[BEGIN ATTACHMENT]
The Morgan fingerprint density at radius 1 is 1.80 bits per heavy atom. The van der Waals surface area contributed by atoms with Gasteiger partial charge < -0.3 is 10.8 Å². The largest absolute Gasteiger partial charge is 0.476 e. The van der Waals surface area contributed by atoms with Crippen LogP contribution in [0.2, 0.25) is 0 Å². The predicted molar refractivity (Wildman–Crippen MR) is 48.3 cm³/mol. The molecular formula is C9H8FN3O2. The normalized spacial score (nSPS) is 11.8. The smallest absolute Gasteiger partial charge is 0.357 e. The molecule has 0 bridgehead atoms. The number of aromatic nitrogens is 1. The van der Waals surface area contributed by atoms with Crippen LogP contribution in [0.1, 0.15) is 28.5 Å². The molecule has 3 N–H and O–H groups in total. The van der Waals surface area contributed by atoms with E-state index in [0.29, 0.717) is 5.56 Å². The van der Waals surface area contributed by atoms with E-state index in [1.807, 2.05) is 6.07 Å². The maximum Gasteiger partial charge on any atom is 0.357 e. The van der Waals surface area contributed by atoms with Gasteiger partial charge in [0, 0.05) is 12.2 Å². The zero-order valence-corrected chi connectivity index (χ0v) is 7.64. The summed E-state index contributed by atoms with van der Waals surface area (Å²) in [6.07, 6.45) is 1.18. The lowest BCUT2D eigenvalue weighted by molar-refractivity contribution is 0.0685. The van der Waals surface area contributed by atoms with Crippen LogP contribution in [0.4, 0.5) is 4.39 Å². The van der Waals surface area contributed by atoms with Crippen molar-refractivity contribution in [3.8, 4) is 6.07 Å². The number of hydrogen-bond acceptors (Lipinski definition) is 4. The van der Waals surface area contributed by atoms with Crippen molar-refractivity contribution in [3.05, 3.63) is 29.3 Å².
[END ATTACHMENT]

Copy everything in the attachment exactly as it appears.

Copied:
The Morgan fingerprint density at radius 1 is 1.80 bits per heavy atom. The van der Waals surface area contributed by atoms with Gasteiger partial charge < -0.3 is 10.8 Å². The largest absolute Gasteiger partial charge is 0.476 e. The van der Waals surface area contributed by atoms with Crippen LogP contribution in [0.2, 0.25) is 0 Å². The predicted molar refractivity (Wildman–Crippen MR) is 48.3 cm³/mol. The molecular formula is C9H8FN3O2. The normalized spacial score (nSPS) is 11.8. The smallest absolute Gasteiger partial charge is 0.357 e. The molecule has 0 bridgehead atoms. The number of aromatic nitrogens is 1. The van der Waals surface area contributed by atoms with Crippen LogP contribution in [0.1, 0.15) is 28.5 Å². The molecule has 3 N–H and O–H groups in total. The van der Waals surface area contributed by atoms with E-state index in [0.29, 0.717) is 5.56 Å². The van der Waals surface area contributed by atoms with E-state index in [1.807, 2.05) is 6.07 Å². The maximum Gasteiger partial charge on any atom is 0.357 e. The van der Waals surface area contributed by atoms with Gasteiger partial charge in [0, 0.05) is 12.2 Å². The zero-order valence-corrected chi connectivity index (χ0v) is 7.64. The summed E-state index contributed by atoms with van der Waals surface area (Å²) in [6.07, 6.45) is 1.18. The lowest BCUT2D eigenvalue weighted by molar-refractivity contribution is 0.0685. The van der Waals surface area contributed by atoms with Crippen LogP contribution in [0.4, 0.5) is 4.39 Å². The van der Waals surface area contributed by atoms with Crippen molar-refractivity contribution in [3.8, 4) is 6.07 Å². The number of hydrogen-bond acceptors (Lipinski definition) is 4. The van der Waals surface area contributed by atoms with Crippen molar-refractivity contribution in [3.05, 3.63) is 29.3 Å².